During the pair or group shares, the teacher will monitor the classroom, then do a whole class discussion with students sharing their strategies with the class. The teacher will also collect student samples of the task that include their strategies and reasoning for the way they solved the problem. Throughout the lesson, during individual work, thinkpairshares, and the whole class discussion, the teacher will be providing guiding questions for the students to build off of if she feels the students need the assistance. Strategies from the whole class discussion will also be recorded on poster paper that will be hung up for future reference. The following day, the teacher can pose an “Entrance Slip” where students must use what they learned about multiplying fractions in the previous day’s lesson. The teacher can then look through the slips and determine which students may need extra guidance.
 Problem Set 2: To Multiply or Not To Multiply?”
 Main contributors: Erika Espinoza, Marissa Young, Bernadette Saldana, Jessica Yen
 Launch
 Some of the problems below can be solved by multiplying 1/8×2/5, while others need a different operation. Select the ones that can be solved by multiplying these two numbers. For the remaining, tell what operation is appropriate. In all cases, solve the problem (if possible) and include appropriate units in the answer.
 1. Twofifths of the students in Erika’s fifth grade class are girls. Oneeighth of the girls like chocolate ice cream. What fraction of Anya’s class consists of girls who like chocolate ice cream?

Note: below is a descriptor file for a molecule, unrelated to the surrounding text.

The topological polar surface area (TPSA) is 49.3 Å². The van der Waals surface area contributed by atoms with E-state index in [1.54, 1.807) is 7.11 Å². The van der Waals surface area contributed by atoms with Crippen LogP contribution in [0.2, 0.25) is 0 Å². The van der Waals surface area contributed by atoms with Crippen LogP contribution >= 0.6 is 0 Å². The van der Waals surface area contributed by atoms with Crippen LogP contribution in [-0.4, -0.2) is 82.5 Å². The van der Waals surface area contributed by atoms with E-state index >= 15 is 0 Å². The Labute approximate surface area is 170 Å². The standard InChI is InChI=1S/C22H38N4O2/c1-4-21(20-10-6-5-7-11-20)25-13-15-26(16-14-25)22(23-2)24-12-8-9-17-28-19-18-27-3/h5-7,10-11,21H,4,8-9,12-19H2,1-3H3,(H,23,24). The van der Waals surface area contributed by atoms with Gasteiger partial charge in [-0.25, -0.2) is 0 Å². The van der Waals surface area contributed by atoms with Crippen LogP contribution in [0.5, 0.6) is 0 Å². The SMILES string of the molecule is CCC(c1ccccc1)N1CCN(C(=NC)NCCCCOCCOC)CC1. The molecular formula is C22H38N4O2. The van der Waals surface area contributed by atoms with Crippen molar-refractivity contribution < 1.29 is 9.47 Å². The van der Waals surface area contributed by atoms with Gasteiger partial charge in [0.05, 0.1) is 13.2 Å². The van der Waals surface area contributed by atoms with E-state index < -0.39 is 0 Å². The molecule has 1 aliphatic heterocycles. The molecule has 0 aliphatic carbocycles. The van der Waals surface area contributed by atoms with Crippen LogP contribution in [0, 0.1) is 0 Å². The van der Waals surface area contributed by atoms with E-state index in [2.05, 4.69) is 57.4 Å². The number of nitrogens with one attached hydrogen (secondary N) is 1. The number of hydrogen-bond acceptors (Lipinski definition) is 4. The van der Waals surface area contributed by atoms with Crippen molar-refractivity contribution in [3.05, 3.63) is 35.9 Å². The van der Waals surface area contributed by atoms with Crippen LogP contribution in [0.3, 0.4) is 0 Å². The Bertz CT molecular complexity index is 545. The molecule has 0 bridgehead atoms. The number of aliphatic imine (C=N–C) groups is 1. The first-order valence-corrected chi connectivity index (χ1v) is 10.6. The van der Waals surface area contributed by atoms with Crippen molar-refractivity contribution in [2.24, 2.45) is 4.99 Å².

2. A huge classroom is in the shape of a rectangle 1/8 of a mile long and 2/5 of a mile wide. What is the area of the classroom?
 3. There are 2/5 of a cake left. If Bernadette eats another 1/8 of the original cake, what fraction of the original cake is left over?
 4. In Jessica’s fifth grade class, 1/8 of the students are boys. Of those boys, 2/5 have red hair. What fraction of the class is redhaired boys?
 5. Only 1/20 of the guests at the party wore both red and green. If 1/8 of the guests wore red, what fraction of the guests who wore red also wore green?
 6. Marissa was planting a garden. She planted 2/5 of the garden with potatoes and 1/8 of the garden with lettuce. What fraction of the garden is planted with potatoes or lettuce?
 7. At the start of the trip, the gas tank on the car was 2/5 full. If the trip used 1/8 of the remaining gas, what fraction of a tank of gas is left at the end of the trip?
 8. On Monday, 1/8 of the students in Ms. Yen’s class were absent from school. The nurse told Ms. Yen that 2/5 of those students who were absent had the flu. What fraction of the absent students had the flu?
 9. Of the children at Ann’s daycare, 1/8 are boys and 2/5 of the boys are under 1 year old. How many boys at the daycare are under one year old?
 10. The track at school is 2/5 of a mile long. If Lina ran 1/8 of the way around the track, what fraction of a mile did she run?
 What can I do to make students want to solve this task?